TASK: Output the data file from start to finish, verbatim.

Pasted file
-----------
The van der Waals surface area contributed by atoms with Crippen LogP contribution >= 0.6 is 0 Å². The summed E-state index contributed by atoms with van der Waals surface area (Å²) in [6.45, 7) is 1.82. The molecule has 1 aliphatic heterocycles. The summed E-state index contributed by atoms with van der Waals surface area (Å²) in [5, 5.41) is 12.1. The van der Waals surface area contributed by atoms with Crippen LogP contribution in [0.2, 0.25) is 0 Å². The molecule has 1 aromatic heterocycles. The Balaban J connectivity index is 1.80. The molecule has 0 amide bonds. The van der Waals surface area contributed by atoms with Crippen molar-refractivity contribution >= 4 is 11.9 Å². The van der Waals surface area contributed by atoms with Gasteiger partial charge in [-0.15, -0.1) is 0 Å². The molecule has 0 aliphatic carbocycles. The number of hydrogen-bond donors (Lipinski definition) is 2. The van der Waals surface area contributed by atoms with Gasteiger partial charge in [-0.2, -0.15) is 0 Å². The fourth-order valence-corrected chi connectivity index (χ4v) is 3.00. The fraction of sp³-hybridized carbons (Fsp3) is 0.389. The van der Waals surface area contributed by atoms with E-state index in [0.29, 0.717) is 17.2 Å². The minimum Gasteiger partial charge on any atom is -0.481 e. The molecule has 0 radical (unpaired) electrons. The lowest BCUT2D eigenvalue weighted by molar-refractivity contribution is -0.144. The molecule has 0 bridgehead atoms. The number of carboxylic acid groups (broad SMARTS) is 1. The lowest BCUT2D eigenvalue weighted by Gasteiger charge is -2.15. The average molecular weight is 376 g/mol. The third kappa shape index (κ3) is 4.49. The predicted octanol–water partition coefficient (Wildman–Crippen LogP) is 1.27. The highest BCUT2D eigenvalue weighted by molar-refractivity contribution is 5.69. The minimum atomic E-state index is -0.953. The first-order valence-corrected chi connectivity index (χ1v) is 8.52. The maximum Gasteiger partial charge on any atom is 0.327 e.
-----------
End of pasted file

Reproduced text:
The van der Waals surface area contributed by atoms with Crippen LogP contribution >= 0.6 is 0 Å². The summed E-state index contributed by atoms with van der Waals surface area (Å²) in [6.45, 7) is 1.82. The molecule has 1 aliphatic heterocycles. The summed E-state index contributed by atoms with van der Waals surface area (Å²) in [5, 5.41) is 12.1. The van der Waals surface area contributed by atoms with Crippen LogP contribution in [0.2, 0.25) is 0 Å². The molecule has 1 aromatic heterocycles. The Balaban J connectivity index is 1.80. The molecule has 0 amide bonds. The van der Waals surface area contributed by atoms with Crippen molar-refractivity contribution >= 4 is 11.9 Å². The van der Waals surface area contributed by atoms with Gasteiger partial charge in [-0.15, -0.1) is 0 Å². The molecule has 0 aliphatic carbocycles. The number of hydrogen-bond donors (Lipinski definition) is 2. The van der Waals surface area contributed by atoms with Gasteiger partial charge in [-0.2, -0.15) is 0 Å². The fourth-order valence-corrected chi connectivity index (χ4v) is 3.00. The fraction of sp³-hybridized carbons (Fsp3) is 0.389. The van der Waals surface area contributed by atoms with E-state index in [0.29, 0.717) is 17.2 Å². The minimum Gasteiger partial charge on any atom is -0.481 e. The molecule has 0 radical (unpaired) electrons. The lowest BCUT2D eigenvalue weighted by molar-refractivity contribution is -0.144. The molecule has 0 bridgehead atoms. The number of carboxylic acid groups (broad SMARTS) is 1. The lowest BCUT2D eigenvalue weighted by Gasteiger charge is -2.15. The average molecular weight is 376 g/mol. The third kappa shape index (κ3) is 4.49. The predicted octanol–water partition coefficient (Wildman–Crippen LogP) is 1.27. The highest BCUT2D eigenvalue weighted by molar-refractivity contribution is 5.69. The minimum atomic E-state index is -0.953. The first-order valence-corrected chi connectivity index (χ1v) is 8.52. The maximum Gasteiger partial charge on any atom is 0.327 e.